Archive for the 'Les Tasting Notes' Category

Scaling a Peugeot vertical

An 11 year vertical of our Peugeot Bordeaux-style blendsWhat an opportunity: twelve years of our Peugeot Bordeaux-style blends, all in one place. So before everyone descended upon them with glad cries, George and I tasted through them in relative silence. Standouts for me: 2006, 2007, and 2013. Our notes:

A little vegetal back in there somewhere, but surprisingly excellent overall. Bricky color, but still lively. There’s something astringent and/or tannic running along the base, but pretty nice for 12! Drink Soon.
GW: Holding up well. Elegant. Engaging. Mellow. Fruits fading with dignity.

Odd and pungent dill, almost American Oak smell dominate nose. The fruit is okay in the mouth, but they give way to old tannins pretty quickly. A LOT of sediment. Past Prime.
GW: A little thin and old but steady, smooth. Fruits linger in the finish.

Oaky nose, but a lovely nose! Full, lively and fun as well. Higher acidity and nice bright cherry throughout – it tastes *less* old than the 2007. Fruity, but excellent backbone. A lot of sediment on this one. Drink soon (but it’s great)
GW: Getting old but still engaging. Good balance and length. Mature and elegant.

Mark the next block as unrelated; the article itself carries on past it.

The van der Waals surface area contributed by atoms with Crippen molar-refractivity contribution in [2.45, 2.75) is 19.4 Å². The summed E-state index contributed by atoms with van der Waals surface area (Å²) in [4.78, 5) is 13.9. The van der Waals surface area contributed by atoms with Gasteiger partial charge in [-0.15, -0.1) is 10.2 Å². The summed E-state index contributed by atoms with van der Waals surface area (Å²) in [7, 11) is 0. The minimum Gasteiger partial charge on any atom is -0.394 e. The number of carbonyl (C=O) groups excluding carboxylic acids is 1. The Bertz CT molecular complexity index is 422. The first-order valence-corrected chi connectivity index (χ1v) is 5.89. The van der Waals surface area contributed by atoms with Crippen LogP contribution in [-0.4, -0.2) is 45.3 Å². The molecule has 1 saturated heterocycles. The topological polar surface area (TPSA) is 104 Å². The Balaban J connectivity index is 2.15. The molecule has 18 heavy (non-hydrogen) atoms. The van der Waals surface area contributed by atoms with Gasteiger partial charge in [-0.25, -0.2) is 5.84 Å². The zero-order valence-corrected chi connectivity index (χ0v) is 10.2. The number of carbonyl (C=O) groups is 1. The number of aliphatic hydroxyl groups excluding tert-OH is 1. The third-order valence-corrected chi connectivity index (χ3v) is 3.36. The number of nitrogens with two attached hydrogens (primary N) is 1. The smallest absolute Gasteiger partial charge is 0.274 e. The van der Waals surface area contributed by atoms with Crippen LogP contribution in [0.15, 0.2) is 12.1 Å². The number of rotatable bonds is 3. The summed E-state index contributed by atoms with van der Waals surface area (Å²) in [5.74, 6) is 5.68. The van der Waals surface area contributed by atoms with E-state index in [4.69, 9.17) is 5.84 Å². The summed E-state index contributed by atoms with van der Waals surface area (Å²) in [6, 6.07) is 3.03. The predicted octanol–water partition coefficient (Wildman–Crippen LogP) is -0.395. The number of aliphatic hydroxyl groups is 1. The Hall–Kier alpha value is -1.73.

It still has a beautiful nose! Violets, and very Franc-driven. Great finish, beautiful and still full of life. This one has aged VERY gracefully. Perfect now.
GW: Good nose, impressive flavors. A little old in the finish, but lingers nicely.

Not much nose but beautiful in the mouth. Lean, and *definitely* showing its age, but good structure/bones. Good, but on its way down.
GW: Minor nose. Bright and lively. Fun fruit, good acidity. Steady presence on the palate.

Nice, reasonably approachable nose. Luscious, some chalky cocoa, a good finish. Decent acidity, tannins could keep it around for a bit. Drink now.
GW: Very good, all rounded, medium finish. Starting to show its age

Mature nose, floral with a good dose of oak. Rich and full in mouth, very approachable. Not a super long finish, but not too bad, either. The character of this P is defined by its oak, for better or worse (mostly better). Drinking great right now.
GW:Very approachable, lovely fruit, low acid, short finish.

Short, short finish, but decent if lean fruit. Astringent for sure. Everything falls away quickly (even faster than the 2012) and worse, sucks the flavor out of your mouth. Downhill from here
GW: balanced but thin fruit, slightly thin and acidic finish

Full rich nose, with deep ripe fruit and beautiful in the mouth but almost instantly, it disappears/drops off. Really odd.
GW: Good but weaker than the 2013. Poor finish.

Maybe a tad unripe in the nose somehow. Real Bordeaux character about it. Full, good balance, length. Not hugely ripe, but that’s balanced by lots of character. Drink now.
GW: Great balance, nice degree of age

Tight, angular, good acid. Much less approachable than the 2015. Needs 2 years?
GW: falls off a little. Slightly overripe

Smells approachable, tho you can also smell the alcohol. A little dead in the mouth right now, but has a decent finish. Maybe a year away.